Do you wish to torment 1 a windblown 2 leaf and chase after dry chaff? 3
Will you torment a wind-blown leaf? Will you chase after dry chaff?
"Will You cause a driven leaf to tremble? Or will You pursue the dry chaff?
Would you terrify a leaf that is blown by the wind? Would you chase a dry stalk of grass?
Why kick me around like an old tin can? Why beat a dead horse?
Will you be hard on a leaf in flight before the wind? will you make a dry stem go more quickly on its way?
Will you frighten a windblown leaf and pursue dry chaff?
Will You frighten a leaf driven to and fro? And will You pursue dry stubble?
Wilt thou break
driven to and fro
and wilt thou pursue
|NET © [draft] ITL|
Do you wish to torment
|NET © Notes||
1 tn The verb תַּעֲרוֹץ (ta’arots, “you torment”) is from עָרַץ (’arats), which usually means “fear; dread,” but can also mean “to make afraid; to terrify” (Isa 2:19,21). The imperfect is here taken as a desiderative imperfect: “why do you want to”; but it could also be a simple future: “will you torment.”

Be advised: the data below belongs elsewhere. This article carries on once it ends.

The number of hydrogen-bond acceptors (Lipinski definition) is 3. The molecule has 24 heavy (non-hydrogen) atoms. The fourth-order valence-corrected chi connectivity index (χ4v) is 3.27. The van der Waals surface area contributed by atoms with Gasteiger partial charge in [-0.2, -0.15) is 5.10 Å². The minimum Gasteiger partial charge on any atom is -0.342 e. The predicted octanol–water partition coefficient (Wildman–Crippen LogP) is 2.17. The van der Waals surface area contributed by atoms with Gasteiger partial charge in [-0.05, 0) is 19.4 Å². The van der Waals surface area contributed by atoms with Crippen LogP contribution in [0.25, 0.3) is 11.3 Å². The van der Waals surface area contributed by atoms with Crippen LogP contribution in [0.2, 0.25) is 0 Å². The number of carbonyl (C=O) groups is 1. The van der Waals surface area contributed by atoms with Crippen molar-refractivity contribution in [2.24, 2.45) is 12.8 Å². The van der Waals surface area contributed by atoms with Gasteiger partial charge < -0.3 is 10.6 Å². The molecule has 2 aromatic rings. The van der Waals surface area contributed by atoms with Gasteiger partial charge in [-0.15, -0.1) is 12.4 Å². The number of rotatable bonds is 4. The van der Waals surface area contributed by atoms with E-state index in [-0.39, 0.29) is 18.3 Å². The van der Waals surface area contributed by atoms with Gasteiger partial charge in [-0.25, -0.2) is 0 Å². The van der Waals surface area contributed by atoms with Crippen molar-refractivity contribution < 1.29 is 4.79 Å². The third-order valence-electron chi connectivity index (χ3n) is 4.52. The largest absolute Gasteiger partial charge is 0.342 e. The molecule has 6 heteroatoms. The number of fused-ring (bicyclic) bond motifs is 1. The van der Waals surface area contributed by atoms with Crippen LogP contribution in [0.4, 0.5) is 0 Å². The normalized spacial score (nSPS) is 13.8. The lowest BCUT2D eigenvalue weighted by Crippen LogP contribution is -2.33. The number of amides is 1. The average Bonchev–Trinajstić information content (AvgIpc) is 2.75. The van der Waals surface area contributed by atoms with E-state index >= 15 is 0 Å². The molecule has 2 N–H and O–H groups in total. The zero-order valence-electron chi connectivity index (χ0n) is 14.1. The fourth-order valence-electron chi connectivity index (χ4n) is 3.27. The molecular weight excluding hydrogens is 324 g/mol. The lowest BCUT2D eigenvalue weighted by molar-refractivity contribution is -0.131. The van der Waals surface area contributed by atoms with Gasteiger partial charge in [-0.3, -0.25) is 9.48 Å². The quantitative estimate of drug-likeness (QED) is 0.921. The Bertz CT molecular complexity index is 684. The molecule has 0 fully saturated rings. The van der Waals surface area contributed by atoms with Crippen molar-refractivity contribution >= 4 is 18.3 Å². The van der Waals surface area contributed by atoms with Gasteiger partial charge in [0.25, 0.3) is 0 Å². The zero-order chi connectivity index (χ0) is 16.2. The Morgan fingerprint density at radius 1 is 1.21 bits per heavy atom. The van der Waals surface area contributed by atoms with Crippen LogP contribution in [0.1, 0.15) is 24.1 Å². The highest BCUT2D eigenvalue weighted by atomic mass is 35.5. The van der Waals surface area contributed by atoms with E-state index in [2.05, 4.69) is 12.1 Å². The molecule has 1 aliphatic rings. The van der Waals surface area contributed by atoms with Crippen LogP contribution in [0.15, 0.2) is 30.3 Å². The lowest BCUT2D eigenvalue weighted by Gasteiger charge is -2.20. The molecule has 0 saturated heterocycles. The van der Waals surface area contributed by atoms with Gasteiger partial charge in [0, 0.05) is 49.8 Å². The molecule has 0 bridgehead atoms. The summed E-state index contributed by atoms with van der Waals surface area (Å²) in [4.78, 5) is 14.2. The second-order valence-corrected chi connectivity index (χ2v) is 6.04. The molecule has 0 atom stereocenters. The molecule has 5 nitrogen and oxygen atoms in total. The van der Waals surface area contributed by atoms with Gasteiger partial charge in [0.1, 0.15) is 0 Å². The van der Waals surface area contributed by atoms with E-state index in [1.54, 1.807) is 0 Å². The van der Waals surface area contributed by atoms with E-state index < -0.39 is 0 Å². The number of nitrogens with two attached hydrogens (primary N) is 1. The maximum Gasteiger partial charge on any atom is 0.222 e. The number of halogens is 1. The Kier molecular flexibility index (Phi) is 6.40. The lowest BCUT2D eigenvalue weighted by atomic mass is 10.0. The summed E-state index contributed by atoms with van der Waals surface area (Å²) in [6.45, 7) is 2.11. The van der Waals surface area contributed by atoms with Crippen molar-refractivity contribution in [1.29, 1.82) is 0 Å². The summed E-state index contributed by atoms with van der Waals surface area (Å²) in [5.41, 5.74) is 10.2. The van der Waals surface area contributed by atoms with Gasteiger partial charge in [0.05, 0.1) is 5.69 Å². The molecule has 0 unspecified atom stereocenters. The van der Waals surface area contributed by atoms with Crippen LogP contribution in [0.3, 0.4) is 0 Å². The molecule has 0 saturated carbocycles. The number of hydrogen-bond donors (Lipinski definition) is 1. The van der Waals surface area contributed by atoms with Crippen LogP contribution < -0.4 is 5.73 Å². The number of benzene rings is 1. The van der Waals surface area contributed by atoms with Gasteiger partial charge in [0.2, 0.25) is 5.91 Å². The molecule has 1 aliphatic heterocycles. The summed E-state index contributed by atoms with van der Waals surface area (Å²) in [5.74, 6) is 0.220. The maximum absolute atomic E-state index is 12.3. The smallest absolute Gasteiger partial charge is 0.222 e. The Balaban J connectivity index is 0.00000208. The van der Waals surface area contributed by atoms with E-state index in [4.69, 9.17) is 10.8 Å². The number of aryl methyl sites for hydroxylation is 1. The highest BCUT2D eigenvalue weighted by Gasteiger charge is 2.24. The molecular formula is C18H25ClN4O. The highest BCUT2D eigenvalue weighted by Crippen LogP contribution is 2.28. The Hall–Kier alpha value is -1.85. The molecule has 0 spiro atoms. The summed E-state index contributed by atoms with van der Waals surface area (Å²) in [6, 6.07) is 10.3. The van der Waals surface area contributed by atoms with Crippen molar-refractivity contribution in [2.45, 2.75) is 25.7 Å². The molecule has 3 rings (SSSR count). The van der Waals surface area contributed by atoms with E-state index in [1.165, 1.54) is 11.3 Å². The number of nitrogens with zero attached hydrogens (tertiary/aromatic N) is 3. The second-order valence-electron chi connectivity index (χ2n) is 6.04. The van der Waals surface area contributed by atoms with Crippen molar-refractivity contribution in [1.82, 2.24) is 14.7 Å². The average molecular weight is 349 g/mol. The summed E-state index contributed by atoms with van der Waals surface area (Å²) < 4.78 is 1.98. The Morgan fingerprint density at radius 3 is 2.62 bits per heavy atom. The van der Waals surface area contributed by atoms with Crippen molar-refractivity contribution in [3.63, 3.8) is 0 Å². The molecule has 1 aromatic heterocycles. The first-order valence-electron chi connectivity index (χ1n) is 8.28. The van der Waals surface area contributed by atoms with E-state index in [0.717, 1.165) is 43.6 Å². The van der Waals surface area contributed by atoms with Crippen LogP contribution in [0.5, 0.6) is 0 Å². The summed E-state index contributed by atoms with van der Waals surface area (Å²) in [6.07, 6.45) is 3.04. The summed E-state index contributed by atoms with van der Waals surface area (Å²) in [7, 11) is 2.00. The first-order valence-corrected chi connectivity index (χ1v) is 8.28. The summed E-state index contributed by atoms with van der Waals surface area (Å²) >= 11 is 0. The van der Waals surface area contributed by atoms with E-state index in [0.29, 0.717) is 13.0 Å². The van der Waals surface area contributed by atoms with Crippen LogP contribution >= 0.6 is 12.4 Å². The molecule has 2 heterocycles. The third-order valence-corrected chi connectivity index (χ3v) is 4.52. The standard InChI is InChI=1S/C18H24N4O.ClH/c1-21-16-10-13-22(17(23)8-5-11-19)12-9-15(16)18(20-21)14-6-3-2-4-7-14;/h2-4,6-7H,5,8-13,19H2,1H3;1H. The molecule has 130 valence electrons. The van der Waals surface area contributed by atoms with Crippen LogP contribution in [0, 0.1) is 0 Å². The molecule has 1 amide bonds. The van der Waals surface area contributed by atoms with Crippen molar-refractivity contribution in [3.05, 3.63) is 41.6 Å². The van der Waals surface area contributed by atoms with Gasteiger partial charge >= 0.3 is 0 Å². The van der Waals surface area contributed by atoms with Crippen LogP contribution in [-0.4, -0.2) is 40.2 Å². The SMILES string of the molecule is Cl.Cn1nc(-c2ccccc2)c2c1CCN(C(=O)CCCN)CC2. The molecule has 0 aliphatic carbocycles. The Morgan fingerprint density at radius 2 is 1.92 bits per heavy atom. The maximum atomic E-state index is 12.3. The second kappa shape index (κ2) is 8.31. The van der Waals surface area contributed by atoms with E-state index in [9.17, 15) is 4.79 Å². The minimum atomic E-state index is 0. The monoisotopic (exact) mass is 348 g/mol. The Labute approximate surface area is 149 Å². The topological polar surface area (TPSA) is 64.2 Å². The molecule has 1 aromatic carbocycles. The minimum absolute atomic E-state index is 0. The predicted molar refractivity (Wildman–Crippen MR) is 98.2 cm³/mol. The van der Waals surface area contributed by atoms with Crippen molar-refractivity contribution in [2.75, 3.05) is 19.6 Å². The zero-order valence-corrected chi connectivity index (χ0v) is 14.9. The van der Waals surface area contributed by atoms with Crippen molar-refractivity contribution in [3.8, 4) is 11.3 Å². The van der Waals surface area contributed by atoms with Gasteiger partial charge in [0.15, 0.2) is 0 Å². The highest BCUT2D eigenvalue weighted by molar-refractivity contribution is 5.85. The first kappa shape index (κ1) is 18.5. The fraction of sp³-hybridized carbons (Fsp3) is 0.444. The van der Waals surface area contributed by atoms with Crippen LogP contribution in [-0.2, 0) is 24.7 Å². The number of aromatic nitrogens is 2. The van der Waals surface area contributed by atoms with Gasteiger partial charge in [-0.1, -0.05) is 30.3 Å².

2 tn The word נִדָּף (niddaf) is “driven” from the root נָדַף (nadaf, “drive”). The words “by the wind” or the interpretation “windblown” has to be added for the clarification. Job is comparing himself to this leaf (so an implied comparison, called hypocatastasis) – so light and insubstantial that it is amazing that God should come after him. Guillaume suggests that the word is not from this root, but from a second root נָדַף (nadaf), cognate to Arabic nadifa, “to dry up” (A. Guillaume, “A Note on Isaiah 19:7,” JTS 14 : 382-83). But as D. J. A. Clines notes (Job [WBC], 283), a dried leaf is a driven leaf – a point Guillaume allows as he says there is ambiguity in the term.
3 tn The word קַשׁ (qash) means “chaff; stubble,” or a wisp of straw. It is found in Job 41:20-21 for that which is so worthless and insignificant that it is hardly worth mentioning. If dried up or withered, it too will be blown away in the wind.